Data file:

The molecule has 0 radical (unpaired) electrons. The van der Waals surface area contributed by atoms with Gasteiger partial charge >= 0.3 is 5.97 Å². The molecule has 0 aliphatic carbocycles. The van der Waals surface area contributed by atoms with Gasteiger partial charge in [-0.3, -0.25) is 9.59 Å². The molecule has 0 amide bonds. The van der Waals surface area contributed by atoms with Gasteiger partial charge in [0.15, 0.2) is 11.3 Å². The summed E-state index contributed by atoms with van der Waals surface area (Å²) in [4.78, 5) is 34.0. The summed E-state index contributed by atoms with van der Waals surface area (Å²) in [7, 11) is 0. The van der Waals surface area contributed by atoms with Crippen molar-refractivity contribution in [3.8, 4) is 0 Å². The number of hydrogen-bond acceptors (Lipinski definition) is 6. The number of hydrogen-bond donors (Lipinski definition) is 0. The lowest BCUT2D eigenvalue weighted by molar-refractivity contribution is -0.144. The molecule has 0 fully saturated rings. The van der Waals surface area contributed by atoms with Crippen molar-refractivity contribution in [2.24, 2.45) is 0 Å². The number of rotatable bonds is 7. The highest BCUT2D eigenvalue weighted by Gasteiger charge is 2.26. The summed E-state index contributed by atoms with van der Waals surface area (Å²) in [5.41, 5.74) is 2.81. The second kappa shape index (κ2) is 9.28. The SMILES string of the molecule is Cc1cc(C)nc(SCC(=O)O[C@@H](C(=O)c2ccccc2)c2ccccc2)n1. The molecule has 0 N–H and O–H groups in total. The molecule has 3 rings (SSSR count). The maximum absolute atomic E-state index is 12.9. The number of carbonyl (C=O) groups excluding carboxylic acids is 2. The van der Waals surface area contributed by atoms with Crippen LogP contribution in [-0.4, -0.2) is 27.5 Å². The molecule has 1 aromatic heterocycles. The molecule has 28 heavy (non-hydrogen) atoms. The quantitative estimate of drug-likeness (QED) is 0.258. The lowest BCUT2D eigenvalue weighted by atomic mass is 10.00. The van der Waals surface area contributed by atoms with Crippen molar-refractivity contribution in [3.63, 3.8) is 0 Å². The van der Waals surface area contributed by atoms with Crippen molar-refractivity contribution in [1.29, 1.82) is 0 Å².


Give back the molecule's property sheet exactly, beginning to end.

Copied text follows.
The molecule has 0 radical (unpaired) electrons. The van der Waals surface area contributed by atoms with Gasteiger partial charge >= 0.3 is 5.97 Å². The molecule has 0 aliphatic carbocycles. The van der Waals surface area contributed by atoms with Gasteiger partial charge in [-0.3, -0.25) is 9.59 Å². The molecule has 0 amide bonds. The van der Waals surface area contributed by atoms with Gasteiger partial charge in [0.15, 0.2) is 11.3 Å². The summed E-state index contributed by atoms with van der Waals surface area (Å²) in [4.78, 5) is 34.0. The summed E-state index contributed by atoms with van der Waals surface area (Å²) in [7, 11) is 0. The van der Waals surface area contributed by atoms with Crippen molar-refractivity contribution in [3.8, 4) is 0 Å². The number of hydrogen-bond acceptors (Lipinski definition) is 6. The number of hydrogen-bond donors (Lipinski definition) is 0. The lowest BCUT2D eigenvalue weighted by molar-refractivity contribution is -0.144. The molecule has 0 fully saturated rings. The van der Waals surface area contributed by atoms with Crippen molar-refractivity contribution in [2.24, 2.45) is 0 Å². The number of rotatable bonds is 7. The highest BCUT2D eigenvalue weighted by Gasteiger charge is 2.26. The summed E-state index contributed by atoms with van der Waals surface area (Å²) in [5.41, 5.74) is 2.81. The second kappa shape index (κ2) is 9.28. The SMILES string of the molecule is Cc1cc(C)nc(SCC(=O)O[C@@H](C(=O)c2ccccc2)c2ccccc2)n1. The molecule has 0 N–H and O–H groups in total. The molecule has 3 rings (SSSR count). The maximum absolute atomic E-state index is 12.9. The number of carbonyl (C=O) groups excluding carboxylic acids is 2. The van der Waals surface area contributed by atoms with Crippen LogP contribution in [-0.4, -0.2) is 27.5 Å². The molecule has 1 aromatic heterocycles. The molecule has 28 heavy (non-hydrogen) atoms. The quantitative estimate of drug-likeness (QED) is 0.258. The lowest BCUT2D eigenvalue weighted by atomic mass is 10.00. The van der Waals surface area contributed by atoms with Crippen molar-refractivity contribution in [3.63, 3.8) is 0 Å². The van der Waals surface area contributed by atoms with Crippen molar-refractivity contribution in [1.29, 1.82) is 0 Å².